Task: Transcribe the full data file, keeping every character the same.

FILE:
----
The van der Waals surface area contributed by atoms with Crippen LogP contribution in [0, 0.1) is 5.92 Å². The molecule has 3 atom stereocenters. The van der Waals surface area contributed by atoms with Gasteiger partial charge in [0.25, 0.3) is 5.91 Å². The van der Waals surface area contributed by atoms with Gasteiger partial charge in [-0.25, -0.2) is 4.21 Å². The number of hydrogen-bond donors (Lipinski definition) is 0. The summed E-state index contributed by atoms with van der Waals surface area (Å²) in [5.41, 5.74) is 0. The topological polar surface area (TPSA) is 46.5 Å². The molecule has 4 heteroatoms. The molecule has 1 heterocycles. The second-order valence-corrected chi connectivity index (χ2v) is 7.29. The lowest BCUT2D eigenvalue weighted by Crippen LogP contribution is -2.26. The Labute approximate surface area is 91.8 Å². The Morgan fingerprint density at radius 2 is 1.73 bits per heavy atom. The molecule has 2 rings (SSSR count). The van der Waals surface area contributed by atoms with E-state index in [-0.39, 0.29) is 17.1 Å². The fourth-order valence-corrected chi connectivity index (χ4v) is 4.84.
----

The van der Waals surface area contributed by atoms with Crippen LogP contribution in [0, 0.1) is 5.92 Å². The molecule has 3 atom stereocenters. The van der Waals surface area contributed by atoms with Gasteiger partial charge in [0.25, 0.3) is 5.91 Å². The van der Waals surface area contributed by atoms with Gasteiger partial charge in [-0.25, -0.2) is 4.21 Å². The number of hydrogen-bond donors (Lipinski definition) is 0. The summed E-state index contributed by atoms with van der Waals surface area (Å²) in [5.41, 5.74) is 0. The topological polar surface area (TPSA) is 46.5 Å². The molecule has 4 heteroatoms. The molecule has 1 heterocycles. The second-order valence-corrected chi connectivity index (χ2v) is 7.29. The lowest BCUT2D eigenvalue weighted by Crippen LogP contribution is -2.26. The Labute approximate surface area is 91.8 Å². The Morgan fingerprint density at radius 2 is 1.73 bits per heavy atom. The molecule has 2 rings (SSSR count). The van der Waals surface area contributed by atoms with E-state index in [-0.39, 0.29) is 17.1 Å². The fourth-order valence-corrected chi connectivity index (χ4v) is 4.84.